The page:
Vitamin C

Unlike other water-soluble vitamins, vitamin C (ascorbic acid), does not appear to act either as a catalyst or as a coenzyme. Instead, it plays a major role by regulating the formation of collagen. Collagen is a protein that makes up connective tissue. This tissue is found in skin, bones, cartilage, teeth, muscles and the walls of blood vessels. Vitamin C is also an important antioxidant. It helps protect vitamin A, vitamin E , and various fatty acids from the damage caused by excessive oxidation.

Because very little vitamin C is stored in the body, a daily dietary source is necessary. The vitamin is found almost exclusively in fruits and vegetables, particularly in citrus fruits such as oranges and lemons.

Interestingly, most animals are able to synthesize their own vitamin C. Only primates, guinea pigs, and a few fairly exotic creatures (such as the Indian fruit bat) need to get this vitamin from food.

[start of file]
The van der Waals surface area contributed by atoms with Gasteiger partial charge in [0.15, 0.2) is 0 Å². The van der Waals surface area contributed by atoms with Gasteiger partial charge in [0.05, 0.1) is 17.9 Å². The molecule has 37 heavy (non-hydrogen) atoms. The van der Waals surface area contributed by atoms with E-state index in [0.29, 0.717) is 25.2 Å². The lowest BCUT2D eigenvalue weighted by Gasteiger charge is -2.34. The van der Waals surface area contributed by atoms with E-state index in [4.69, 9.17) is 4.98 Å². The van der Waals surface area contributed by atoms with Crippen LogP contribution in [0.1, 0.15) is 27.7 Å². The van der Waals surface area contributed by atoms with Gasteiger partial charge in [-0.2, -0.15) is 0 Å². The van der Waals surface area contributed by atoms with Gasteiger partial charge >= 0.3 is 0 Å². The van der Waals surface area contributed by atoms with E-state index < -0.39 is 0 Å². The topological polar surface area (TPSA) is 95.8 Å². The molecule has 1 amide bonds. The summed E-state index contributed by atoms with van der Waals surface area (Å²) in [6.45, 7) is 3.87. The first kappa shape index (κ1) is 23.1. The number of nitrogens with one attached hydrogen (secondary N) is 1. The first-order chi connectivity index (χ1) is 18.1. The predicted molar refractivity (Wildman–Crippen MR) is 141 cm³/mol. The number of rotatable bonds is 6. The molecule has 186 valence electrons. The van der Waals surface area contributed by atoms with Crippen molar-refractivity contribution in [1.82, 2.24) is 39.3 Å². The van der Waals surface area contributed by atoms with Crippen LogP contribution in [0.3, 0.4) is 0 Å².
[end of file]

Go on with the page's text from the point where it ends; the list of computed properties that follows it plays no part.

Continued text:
Today cereals, infant formulas, and other foods are often supplemented with vitamin C, so that a serious deficiency is quite rare. Vitamin C deficiencies were common up until the early 20th century. They generally occurred during the winter months, occasionally lasting long enough to produce scurvy.


Scurvy is a debilitating and potentially fatal disease caused by a prolonged lack of vitamin C, leading to problems with the body's connective tissues. An early symptom of scurvy occurs when the walls of the smaller blood vessels become dangerously fragile and begin to rupture. The patient's gums bleed and small hemorrhagic spots appear on the skin. In later stages, teeth loosen and fall out, bones weaken, joints become swollen and painful, and anemia may develop. Additionally, wounds fail to heal because connective tissue is needed to repair cuts in the skin. Unless the disease process is halted, death results.

[See also Enzyme ; Vitamin ; Vitamin A ]

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